I wonder if it really needs to be protected? I wonder if the added hassle of getting permission to use the term would push cons away from using it and if that could push the community a step back in awareness? I also wonder if they will get more aggressive about protecting the term in the future? We’ll have to wait and see.
I don’t think it will affect the community too much overall. It is more of something to be aware of, especially if you are a b/vlogger, panelist or conrunner that might be using the term in a way that could be infringing.
This week’s Tip Tuesday is about saving time by 3D printing, so I’ll explain that a little bit first. This is a bit of a simplification but you can definitely save time on certain projects by printing them instead of making them from scratch. There are a few ways you can save time:
This works best with smaller prints. Larger and more complicated prints may take a long time to print out, an error could set you back a lot longer, low quality prints may need to be filled or sanded and larger prints that are made in props may have gaps that require filling.
If you are good at working digitally/3D modeling then this option may be easier than trying to sculpt or build something by hand. With 3D modelling, it is easy to get very crisp edges but may be harder to get more organic shapes. Downloading an existing model and printing it as is, or building onto it, can be easier than creating something from scratch. In some cases, you may only have to sand or paint a finished piece and not have to worry about building it at all.
3D printing could also be the cheaper option, depending on what you are making and what other material choices you have available.
It likely isn’t going to beat cardboard, eva foam or paper mache in savings but may be cheaper than thermoplastic sheets or resins. The printing price will depend on where you get it printed, the size, the volume and the material. Designing the file digitally can make a large impact on your project’s cost.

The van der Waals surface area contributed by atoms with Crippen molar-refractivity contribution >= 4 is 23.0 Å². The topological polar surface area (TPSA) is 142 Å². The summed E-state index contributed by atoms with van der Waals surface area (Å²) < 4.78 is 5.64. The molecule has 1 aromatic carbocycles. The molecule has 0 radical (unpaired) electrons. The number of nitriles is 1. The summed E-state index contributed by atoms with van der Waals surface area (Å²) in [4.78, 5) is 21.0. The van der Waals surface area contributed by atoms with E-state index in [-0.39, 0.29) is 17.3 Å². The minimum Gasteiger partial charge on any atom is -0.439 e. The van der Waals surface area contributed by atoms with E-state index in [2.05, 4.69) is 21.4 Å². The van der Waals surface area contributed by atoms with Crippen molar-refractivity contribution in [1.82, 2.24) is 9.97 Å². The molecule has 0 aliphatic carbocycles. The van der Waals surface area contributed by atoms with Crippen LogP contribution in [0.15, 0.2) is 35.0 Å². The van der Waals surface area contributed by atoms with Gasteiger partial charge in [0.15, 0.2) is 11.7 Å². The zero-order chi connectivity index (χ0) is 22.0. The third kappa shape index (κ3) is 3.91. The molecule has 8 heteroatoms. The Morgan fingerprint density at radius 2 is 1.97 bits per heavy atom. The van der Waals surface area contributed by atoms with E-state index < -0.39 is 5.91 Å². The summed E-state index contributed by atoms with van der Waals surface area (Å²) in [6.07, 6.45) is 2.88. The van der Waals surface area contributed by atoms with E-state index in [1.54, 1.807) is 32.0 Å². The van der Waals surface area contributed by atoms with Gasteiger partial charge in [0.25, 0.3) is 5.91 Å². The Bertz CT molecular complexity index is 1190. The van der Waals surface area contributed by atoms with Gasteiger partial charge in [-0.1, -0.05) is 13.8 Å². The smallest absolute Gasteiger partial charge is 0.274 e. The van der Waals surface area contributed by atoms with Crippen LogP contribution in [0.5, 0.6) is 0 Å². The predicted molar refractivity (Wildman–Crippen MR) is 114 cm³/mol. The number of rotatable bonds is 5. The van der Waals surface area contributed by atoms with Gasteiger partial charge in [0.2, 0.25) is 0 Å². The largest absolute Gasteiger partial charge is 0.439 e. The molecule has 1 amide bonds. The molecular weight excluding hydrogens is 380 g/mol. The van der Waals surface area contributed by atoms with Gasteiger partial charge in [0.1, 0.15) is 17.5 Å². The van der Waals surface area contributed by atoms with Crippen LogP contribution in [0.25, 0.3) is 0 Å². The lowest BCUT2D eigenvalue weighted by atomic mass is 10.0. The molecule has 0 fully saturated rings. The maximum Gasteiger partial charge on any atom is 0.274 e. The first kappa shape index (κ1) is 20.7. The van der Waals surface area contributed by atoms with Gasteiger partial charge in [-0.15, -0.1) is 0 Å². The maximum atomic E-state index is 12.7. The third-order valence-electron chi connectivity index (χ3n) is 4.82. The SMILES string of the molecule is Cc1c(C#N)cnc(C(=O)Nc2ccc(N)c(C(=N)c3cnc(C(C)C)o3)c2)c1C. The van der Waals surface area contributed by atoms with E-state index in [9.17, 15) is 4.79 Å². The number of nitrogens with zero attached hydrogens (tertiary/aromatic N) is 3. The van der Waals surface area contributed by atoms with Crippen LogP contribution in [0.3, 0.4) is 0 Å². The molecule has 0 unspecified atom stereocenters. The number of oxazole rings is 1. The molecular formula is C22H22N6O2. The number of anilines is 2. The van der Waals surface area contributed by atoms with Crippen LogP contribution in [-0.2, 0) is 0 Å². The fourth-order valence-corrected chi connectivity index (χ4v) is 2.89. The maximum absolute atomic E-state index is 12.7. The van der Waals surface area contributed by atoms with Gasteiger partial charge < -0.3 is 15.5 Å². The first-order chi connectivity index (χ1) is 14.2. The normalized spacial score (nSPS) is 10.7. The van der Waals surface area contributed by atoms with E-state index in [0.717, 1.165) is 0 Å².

Like any other process, there are pros and cons. The price and ease will depend on the creator’s skill and the complexity of the project. It always helps to do a bit of research into a technique before deciding to use it.
Hope this helps clarify!
If you want to pick up machine sewing then I suggest checking out this tutorial on How to Use a Sewing Machine. Stitches may be stronger and more uniform when done on a machine and it will save you sewing time. That said, there is something wonderful about hand sewing, it can be an extra bit of accomplishment to know you did it all by hand.
Different stitches have different uses, so I suggest checking out these resources to see what your options are:
For general use, I like the whip stitch. I find it easy to go fast while keeping my stitches even and it tends to be very strong. For garments, I would go with the running stitch which is the hand sewing version of a sewing machine’s straight stitch.
It is a little hard to get into specifics without seeing the costume! If you wanted to shoot me a pic of the character and your costume, I can give more detailed advice. (You can contact me at email@example.com for a private response)